• Methods for Persistence and Evasion
  • Lateral Movement and Pivoting
  • Circumventing Security Defenses
  • Understanding Attacker Mindsets
  • Performing an adversarial simulation
  • Simulated Attack Scenario on Live Network

Day 2

  • Social Engineering and physical attacks
  • Developing a Common Defense
  • Introduction to Hunt Teaming
  • Performing a hunt team exercise
  • Tools, tricks, and free scripts!
  • Identifying threats on the network
  • Identifying threats on the endpoint
  • Using existing technology in the network

Course name: Practical Signature Development for Open Source IDS

Trainer name(s): Jason Williams and Jack Mott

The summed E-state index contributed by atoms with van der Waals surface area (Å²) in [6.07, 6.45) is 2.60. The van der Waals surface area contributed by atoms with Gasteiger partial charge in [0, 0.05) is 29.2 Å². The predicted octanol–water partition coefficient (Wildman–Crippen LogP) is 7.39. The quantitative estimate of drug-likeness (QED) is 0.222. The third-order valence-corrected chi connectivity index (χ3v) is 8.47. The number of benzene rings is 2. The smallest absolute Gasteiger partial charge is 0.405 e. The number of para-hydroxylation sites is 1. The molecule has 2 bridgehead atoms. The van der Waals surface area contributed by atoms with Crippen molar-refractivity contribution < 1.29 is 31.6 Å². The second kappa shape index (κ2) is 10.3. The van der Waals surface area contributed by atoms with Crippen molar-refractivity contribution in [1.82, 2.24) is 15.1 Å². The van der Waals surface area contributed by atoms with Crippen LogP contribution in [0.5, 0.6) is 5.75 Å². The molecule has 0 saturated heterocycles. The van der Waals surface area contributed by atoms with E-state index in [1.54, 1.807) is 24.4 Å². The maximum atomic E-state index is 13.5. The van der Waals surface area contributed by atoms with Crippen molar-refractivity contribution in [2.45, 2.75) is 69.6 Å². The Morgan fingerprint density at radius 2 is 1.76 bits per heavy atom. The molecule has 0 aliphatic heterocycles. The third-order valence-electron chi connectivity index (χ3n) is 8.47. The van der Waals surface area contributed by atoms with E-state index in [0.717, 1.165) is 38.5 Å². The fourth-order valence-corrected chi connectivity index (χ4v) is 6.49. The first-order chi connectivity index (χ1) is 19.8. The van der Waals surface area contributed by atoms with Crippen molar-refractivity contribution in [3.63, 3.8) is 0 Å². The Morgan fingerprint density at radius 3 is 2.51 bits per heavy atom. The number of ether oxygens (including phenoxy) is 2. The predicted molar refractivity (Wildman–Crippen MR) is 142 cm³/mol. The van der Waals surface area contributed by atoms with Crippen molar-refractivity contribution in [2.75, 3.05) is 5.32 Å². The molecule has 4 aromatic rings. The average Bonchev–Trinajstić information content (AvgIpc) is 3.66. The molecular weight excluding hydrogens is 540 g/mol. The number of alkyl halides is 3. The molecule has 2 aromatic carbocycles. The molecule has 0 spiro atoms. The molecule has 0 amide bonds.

Course description: In Practical Signature Development for Open Source IDS we will teach expert methods and techniques for writing network signatures to efficiently detect the greatest threats facing organizations today. Students will gain invaluable information and knowledge including the configuration, usage, architecture, traffic analysis fundamentals, signature writing, and testing of an Open Source IDS like Suricata and Snort. Students will be given handouts to help them understand and develop their own network signatures. Updated lab exercises featuring current threats will train students how to analyze and interpret hostile network traffic into agile rules for detecting threats, including but not limited to: Exploit Kits, Ransomware, Cryptocurrency Miners, Phishing Attacks, Malicious Documents, Crimeware Backdoors, and Targeted Threats. Students will leave the class armed with the knowledge of how to write quality signatures for their environment, enhancing their organization’s ability to respond and detect threats. The class is very hands-on with a robust workbook featuring exercise walkthroughs/explanations and a physical copy of the material presented. The class exercises feature paths for those that are brand new to writing signatures and signature experts who dream in pcre. The class has been updated for Derbycon 8 with new exercises and the latest Suricata functionality such as the SMB2/3 protocol, whitespace transforms, and new detection buffers.